In trading, these ratios are also known as retracement levels. Traders wait for prices to approach these Fibonacci levels and act according to their strategy. Usually, they look for a reversal signal on these widely watched retracement levels before opening their positions. The most commonly used of the three levels is the 0.618 – the inverse of the golden ratio (1.618), denoted in mathematics by the Greek letter .
How to draw Fibonacci retracement levels
Drawing Fibonacci retracement levels is a simple threestep process:In an uptrend:
 Step 1 – Identify the direction of the market: uptrend
 Step 2 – Attach the Fibonacci retracement tool on the bottom and drag it to the right, all the way to the top
 Step 3 – Monitor the three potential support levels: 0.236, 0.382 and 0.618
In a downtrend:
 Step 1 – Identify the direction of the market: downtrend
 Step 2 – Attach the Fibonacci retracement tool on the top and drag it to the right, all the way to the bottom
 Step 3 – Monitor the three potential resistance levels: 0.236, 0.382 and 0.618
Of course, it is more reliable to look for a confluence of signals (i.e. more reasons to take action on a position). Don’t fall into the trap of assuming that just because the price reached a Fibonacci level the market will automatically reverse.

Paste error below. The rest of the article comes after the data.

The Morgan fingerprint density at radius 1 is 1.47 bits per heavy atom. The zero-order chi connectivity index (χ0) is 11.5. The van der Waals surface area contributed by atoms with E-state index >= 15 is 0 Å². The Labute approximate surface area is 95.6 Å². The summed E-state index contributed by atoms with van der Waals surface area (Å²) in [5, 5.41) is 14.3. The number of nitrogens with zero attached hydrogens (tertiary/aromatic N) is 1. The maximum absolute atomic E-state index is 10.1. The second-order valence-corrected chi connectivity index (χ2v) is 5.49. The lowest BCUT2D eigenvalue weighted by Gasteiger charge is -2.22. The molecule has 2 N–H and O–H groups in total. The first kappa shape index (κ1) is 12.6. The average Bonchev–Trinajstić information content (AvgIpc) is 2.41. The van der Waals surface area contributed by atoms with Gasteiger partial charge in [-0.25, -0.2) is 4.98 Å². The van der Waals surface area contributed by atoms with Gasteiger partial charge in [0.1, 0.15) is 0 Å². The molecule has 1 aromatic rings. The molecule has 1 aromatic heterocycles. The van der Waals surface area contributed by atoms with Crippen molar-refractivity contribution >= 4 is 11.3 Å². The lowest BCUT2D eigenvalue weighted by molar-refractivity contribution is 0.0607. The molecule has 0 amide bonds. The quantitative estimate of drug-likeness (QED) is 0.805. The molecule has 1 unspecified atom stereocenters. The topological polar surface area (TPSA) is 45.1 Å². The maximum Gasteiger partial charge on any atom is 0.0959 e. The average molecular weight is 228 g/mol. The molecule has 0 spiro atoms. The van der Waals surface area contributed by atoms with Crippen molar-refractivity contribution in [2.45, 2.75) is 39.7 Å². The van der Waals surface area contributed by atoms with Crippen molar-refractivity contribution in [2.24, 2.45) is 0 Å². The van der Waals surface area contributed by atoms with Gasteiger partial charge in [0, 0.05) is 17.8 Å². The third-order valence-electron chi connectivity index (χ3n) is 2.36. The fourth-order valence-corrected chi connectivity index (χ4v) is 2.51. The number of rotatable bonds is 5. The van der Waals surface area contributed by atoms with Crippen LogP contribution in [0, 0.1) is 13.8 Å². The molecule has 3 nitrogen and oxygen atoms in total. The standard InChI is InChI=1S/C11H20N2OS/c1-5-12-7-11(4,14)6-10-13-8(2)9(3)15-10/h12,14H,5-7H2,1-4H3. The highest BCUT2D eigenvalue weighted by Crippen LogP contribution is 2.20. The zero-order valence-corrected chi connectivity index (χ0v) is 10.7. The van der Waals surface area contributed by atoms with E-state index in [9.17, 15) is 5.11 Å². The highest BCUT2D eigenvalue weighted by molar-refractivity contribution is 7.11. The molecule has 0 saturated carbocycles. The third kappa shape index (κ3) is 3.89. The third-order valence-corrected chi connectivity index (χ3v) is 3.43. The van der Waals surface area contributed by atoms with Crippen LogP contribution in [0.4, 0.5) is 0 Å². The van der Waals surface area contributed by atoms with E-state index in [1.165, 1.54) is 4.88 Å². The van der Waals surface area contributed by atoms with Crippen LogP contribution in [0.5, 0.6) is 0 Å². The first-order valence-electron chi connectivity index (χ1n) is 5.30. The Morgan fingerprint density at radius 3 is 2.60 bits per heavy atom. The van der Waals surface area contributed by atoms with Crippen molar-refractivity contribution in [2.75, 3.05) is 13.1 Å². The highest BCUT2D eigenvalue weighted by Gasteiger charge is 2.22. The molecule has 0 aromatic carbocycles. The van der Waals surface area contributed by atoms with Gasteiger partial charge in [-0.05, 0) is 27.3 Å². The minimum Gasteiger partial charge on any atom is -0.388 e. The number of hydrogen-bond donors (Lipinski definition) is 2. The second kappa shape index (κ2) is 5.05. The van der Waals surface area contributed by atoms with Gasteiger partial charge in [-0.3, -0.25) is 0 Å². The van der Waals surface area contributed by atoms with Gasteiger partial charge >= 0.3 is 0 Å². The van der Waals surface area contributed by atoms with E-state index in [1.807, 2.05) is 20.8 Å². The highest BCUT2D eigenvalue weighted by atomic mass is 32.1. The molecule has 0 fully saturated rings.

Combine Fibonacci levels with Japanese Candlestick patterns, Oscillators and Indicators for a stronger signal. As you can see in the chart below, the “Three White Soldiers” pattern is confirmed by the fact that prices are trading above the Moving Average line, and additionally that the MACD (Moving Average/Convergence Divergence) is above the zero line.
Trading using Fibonacci retracements
Every trader, especially beginners, dreams of mastering the Fibonacci theory. A lot of traders use it to identify potential support and resistance levels on a price chart which suggests reversal is likely. Many enter the market just because the price has reached one of the Fibonacci ratios on the chart. That is not enough! It is better to look for more signals before entering the market, such as reversal Japanese Candlestick formations or Oscillators crossing the base line or even a Moving Average confirming your decision.  Language